Eric B.

Eric B.

Eric B.'s Passions

Hiking & Camping
Skiing
Climbing

Eric B.

Eric B. wrote a review of on July 21, 2013

5 5

Familiarity: I've put it through the wringer

I love these crampons. I've had them up to the top of Whitney, Rainier, Shasta, and a bunch of smaller peaks, and they've been awesome every time. I got the anti snowball gizmos for the bottom, and they work great, but I'm pretty sure you could make your own for about $5 (it's a cheap yet effective piece of nylon reinforced plastic/rubber that prevents snow from sticking to the bottom). They're fast to put on and take off, and I think that because they have less severe teeth, they tend to pull less harshly on my feet, making me less likely to catch a tooth and trip and also rubbing less and causing less blisters. I've used them in plenty of conditions where other people had the most aggressive crampons, and I had no difficulty. I don't think you would need front pointed crampons until you got into like 60 or more degree slopes and they'd have to be solidly icy (I went up some steep steep stuff on Whitney and Rainier and the crampons were not the problem). Frankly, I'll always carry my Kahtoolas rather than a more aggressive crampon. I have the steel, and I highly recommend it for the odd patches of rock and scree you will inevitably come across. I never clean mine and they are not appreciably rusting (a spray of wd40 will help if you're paranoid), and so I will never clean them because they will already outlast me. I recommend the steel just so you don't have to worry about them... they're already a light crampon. I have no slipping issues like others have mentioned, in fact, they're so solidly affixed to the boot that if you're boot is not laced tightly, it (or any crampon I've used) will yank your boot around so much you'll get blisters. Buy this if you tend to be the person who prefers agility to redundancy. If you're typically the only one with regular boots when everyone else has hard shells, these are for you. If you're climbing an ice waterfall or taking an expedition to the south pole, look elsewhere. Buy these!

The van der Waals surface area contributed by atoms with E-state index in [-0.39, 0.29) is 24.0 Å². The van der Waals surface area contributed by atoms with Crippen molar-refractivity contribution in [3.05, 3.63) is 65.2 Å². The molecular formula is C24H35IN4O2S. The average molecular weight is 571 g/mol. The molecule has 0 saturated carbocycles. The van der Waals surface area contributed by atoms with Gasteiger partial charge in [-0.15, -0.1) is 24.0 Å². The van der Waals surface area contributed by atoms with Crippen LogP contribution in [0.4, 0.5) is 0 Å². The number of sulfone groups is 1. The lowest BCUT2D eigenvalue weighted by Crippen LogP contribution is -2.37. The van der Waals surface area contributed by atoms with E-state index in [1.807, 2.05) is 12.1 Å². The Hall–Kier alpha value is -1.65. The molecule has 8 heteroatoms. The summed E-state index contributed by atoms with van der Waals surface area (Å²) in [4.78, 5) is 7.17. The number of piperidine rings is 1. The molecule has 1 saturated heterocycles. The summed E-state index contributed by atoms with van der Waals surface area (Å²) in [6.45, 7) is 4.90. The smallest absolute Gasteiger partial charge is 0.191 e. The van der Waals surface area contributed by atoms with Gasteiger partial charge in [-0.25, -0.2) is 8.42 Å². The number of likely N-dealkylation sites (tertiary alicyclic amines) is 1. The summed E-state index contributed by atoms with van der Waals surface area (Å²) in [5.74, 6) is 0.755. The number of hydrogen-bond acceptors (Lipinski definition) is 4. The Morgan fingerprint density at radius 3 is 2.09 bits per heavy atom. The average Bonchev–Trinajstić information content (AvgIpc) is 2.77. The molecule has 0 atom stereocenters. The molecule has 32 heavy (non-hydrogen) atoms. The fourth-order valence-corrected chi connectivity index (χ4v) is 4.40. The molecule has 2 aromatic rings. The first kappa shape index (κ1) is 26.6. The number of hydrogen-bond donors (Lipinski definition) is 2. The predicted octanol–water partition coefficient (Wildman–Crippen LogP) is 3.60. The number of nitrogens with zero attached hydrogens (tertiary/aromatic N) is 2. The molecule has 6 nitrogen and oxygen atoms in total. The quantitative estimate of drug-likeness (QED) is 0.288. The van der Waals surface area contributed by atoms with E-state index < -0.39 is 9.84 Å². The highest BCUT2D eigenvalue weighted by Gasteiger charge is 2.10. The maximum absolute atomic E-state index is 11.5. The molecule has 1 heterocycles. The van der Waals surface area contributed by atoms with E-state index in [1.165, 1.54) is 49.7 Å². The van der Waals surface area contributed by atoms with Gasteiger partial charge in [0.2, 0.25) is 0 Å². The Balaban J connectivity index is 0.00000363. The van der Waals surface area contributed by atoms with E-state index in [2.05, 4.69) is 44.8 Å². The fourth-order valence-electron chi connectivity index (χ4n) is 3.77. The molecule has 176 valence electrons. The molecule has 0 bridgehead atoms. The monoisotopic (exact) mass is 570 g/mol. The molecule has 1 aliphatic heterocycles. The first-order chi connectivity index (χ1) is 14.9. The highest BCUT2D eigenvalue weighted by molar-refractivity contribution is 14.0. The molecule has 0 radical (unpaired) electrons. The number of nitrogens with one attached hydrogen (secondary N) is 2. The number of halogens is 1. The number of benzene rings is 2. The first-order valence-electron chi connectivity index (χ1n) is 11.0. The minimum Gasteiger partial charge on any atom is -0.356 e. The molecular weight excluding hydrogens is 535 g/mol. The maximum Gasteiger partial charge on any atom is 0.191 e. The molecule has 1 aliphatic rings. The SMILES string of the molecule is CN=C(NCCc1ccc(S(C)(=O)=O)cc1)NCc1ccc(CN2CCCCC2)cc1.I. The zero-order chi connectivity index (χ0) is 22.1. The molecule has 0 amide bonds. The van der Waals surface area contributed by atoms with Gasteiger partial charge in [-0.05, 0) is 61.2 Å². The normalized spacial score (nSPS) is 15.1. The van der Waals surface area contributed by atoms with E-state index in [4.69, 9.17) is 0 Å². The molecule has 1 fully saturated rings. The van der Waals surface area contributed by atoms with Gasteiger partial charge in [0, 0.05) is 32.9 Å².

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Eric B.

Eric B. wrote a review of on March 6, 2013

5 5